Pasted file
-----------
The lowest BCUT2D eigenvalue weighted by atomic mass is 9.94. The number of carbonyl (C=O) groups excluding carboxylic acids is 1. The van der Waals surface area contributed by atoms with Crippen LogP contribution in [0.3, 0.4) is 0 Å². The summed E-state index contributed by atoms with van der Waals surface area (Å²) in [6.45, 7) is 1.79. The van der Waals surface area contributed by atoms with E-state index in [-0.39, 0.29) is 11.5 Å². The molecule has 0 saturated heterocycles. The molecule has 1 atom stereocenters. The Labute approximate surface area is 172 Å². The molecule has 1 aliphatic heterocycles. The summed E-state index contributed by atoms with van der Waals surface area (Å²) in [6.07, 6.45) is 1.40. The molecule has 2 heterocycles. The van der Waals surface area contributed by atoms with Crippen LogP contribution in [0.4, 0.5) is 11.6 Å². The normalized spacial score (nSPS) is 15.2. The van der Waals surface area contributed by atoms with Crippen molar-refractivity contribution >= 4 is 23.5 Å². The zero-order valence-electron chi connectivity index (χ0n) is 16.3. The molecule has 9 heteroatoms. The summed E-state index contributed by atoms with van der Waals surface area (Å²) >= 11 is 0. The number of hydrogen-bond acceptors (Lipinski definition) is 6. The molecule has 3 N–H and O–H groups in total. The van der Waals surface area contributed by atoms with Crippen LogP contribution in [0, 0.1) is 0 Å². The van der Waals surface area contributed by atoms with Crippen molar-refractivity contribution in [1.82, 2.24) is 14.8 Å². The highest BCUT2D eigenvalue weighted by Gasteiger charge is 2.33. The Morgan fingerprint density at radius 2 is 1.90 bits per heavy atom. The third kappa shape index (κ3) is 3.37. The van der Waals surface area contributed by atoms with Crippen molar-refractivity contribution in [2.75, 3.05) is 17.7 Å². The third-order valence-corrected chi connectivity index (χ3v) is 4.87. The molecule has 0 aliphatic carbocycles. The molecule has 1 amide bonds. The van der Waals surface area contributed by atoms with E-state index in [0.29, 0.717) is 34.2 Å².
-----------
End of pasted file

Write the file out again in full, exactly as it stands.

The lowest BCUT2D eigenvalue weighted by atomic mass is 9.94. The number of carbonyl (C=O) groups excluding carboxylic acids is 1. The van der Waals surface area contributed by atoms with Crippen LogP contribution in [0.3, 0.4) is 0 Å². The summed E-state index contributed by atoms with van der Waals surface area (Å²) in [6.45, 7) is 1.79. The van der Waals surface area contributed by atoms with E-state index in [-0.39, 0.29) is 11.5 Å². The molecule has 0 saturated heterocycles. The molecule has 1 atom stereocenters. The Labute approximate surface area is 172 Å². The molecule has 1 aliphatic heterocycles. The summed E-state index contributed by atoms with van der Waals surface area (Å²) in [6.07, 6.45) is 1.40. The molecule has 2 heterocycles. The van der Waals surface area contributed by atoms with Crippen LogP contribution in [0.4, 0.5) is 11.6 Å². The normalized spacial score (nSPS) is 15.2. The van der Waals surface area contributed by atoms with Crippen molar-refractivity contribution >= 4 is 23.5 Å². The zero-order valence-electron chi connectivity index (χ0n) is 16.3. The molecule has 9 heteroatoms. The summed E-state index contributed by atoms with van der Waals surface area (Å²) >= 11 is 0. The number of hydrogen-bond acceptors (Lipinski definition) is 6. The molecule has 3 N–H and O–H groups in total. The van der Waals surface area contributed by atoms with Crippen LogP contribution in [0, 0.1) is 0 Å². The van der Waals surface area contributed by atoms with Crippen molar-refractivity contribution in [1.82, 2.24) is 14.8 Å². The highest BCUT2D eigenvalue weighted by Gasteiger charge is 2.33. The Morgan fingerprint density at radius 2 is 1.90 bits per heavy atom. The third kappa shape index (κ3) is 3.37. The van der Waals surface area contributed by atoms with Crippen molar-refractivity contribution in [2.75, 3.05) is 17.7 Å². The third-order valence-corrected chi connectivity index (χ3v) is 4.87. The molecule has 0 aliphatic carbocycles. The molecule has 1 amide bonds. The van der Waals surface area contributed by atoms with E-state index in [0.29, 0.717) is 34.2 Å².